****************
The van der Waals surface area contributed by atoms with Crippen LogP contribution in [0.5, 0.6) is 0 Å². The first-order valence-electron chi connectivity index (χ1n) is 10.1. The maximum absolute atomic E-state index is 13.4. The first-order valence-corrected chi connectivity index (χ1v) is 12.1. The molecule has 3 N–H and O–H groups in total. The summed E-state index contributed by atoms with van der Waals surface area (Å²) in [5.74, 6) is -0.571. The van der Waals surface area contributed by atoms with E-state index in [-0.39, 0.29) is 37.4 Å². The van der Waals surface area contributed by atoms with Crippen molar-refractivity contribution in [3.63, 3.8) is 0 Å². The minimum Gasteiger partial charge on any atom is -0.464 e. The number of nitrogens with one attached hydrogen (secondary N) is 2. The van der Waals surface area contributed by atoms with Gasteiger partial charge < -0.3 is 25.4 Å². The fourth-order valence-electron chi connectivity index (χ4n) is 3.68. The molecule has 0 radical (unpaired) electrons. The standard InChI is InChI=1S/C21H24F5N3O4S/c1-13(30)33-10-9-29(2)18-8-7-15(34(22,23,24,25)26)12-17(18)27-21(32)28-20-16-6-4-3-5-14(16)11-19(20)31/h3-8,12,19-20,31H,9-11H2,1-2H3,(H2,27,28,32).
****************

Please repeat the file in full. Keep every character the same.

The van der Waals surface area contributed by atoms with Crippen LogP contribution in [0.5, 0.6) is 0 Å². The first-order valence-electron chi connectivity index (χ1n) is 10.1. The maximum absolute atomic E-state index is 13.4. The first-order valence-corrected chi connectivity index (χ1v) is 12.1. The molecule has 3 N–H and O–H groups in total. The summed E-state index contributed by atoms with van der Waals surface area (Å²) in [5.74, 6) is -0.571. The van der Waals surface area contributed by atoms with E-state index in [-0.39, 0.29) is 37.4 Å². The van der Waals surface area contributed by atoms with Crippen molar-refractivity contribution in [3.63, 3.8) is 0 Å². The minimum Gasteiger partial charge on any atom is -0.464 e. The number of nitrogens with one attached hydrogen (secondary N) is 2. The van der Waals surface area contributed by atoms with Gasteiger partial charge < -0.3 is 25.4 Å². The fourth-order valence-electron chi connectivity index (χ4n) is 3.68. The molecule has 0 radical (unpaired) electrons. The standard InChI is InChI=1S/C21H24F5N3O4S/c1-13(30)33-10-9-29(2)18-8-7-15(34(22,23,24,25)26)12-17(18)27-21(32)28-20-16-6-4-3-5-14(16)11-19(20)31/h3-8,12,19-20,31H,9-11H2,1-2H3,(H2,27,28,32).